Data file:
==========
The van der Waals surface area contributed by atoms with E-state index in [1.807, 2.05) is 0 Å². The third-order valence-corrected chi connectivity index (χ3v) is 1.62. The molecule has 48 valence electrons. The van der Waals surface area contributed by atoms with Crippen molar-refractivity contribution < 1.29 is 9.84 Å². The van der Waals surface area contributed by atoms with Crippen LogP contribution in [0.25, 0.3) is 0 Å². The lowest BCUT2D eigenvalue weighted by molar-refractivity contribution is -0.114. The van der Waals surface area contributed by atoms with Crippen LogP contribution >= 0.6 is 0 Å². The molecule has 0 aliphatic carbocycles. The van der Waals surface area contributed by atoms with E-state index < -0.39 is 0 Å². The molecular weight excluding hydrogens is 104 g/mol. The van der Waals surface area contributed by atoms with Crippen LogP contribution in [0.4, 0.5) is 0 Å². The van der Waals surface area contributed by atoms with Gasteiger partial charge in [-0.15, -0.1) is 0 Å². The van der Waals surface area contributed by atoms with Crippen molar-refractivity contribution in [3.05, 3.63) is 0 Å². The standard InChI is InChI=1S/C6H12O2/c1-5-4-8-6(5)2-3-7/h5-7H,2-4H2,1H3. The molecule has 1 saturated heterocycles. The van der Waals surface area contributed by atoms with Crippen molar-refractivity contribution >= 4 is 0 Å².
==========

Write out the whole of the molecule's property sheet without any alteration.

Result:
The van der Waals surface area contributed by atoms with E-state index in [1.807, 2.05) is 0 Å². The third-order valence-corrected chi connectivity index (χ3v) is 1.62. The molecule has 48 valence electrons. The van der Waals surface area contributed by atoms with Crippen molar-refractivity contribution < 1.29 is 9.84 Å². The van der Waals surface area contributed by atoms with Crippen LogP contribution in [0.25, 0.3) is 0 Å². The lowest BCUT2D eigenvalue weighted by molar-refractivity contribution is -0.114. The van der Waals surface area contributed by atoms with Crippen LogP contribution >= 0.6 is 0 Å². The molecule has 0 aliphatic carbocycles. The van der Waals surface area contributed by atoms with E-state index < -0.39 is 0 Å². The molecular weight excluding hydrogens is 104 g/mol. The van der Waals surface area contributed by atoms with Crippen LogP contribution in [0.4, 0.5) is 0 Å². The van der Waals surface area contributed by atoms with Gasteiger partial charge in [-0.15, -0.1) is 0 Å². The van der Waals surface area contributed by atoms with Crippen molar-refractivity contribution in [3.05, 3.63) is 0 Å². The standard InChI is InChI=1S/C6H12O2/c1-5-4-8-6(5)2-3-7/h5-7H,2-4H2,1H3. The molecule has 1 saturated heterocycles. The van der Waals surface area contributed by atoms with Crippen molar-refractivity contribution >= 4 is 0 Å².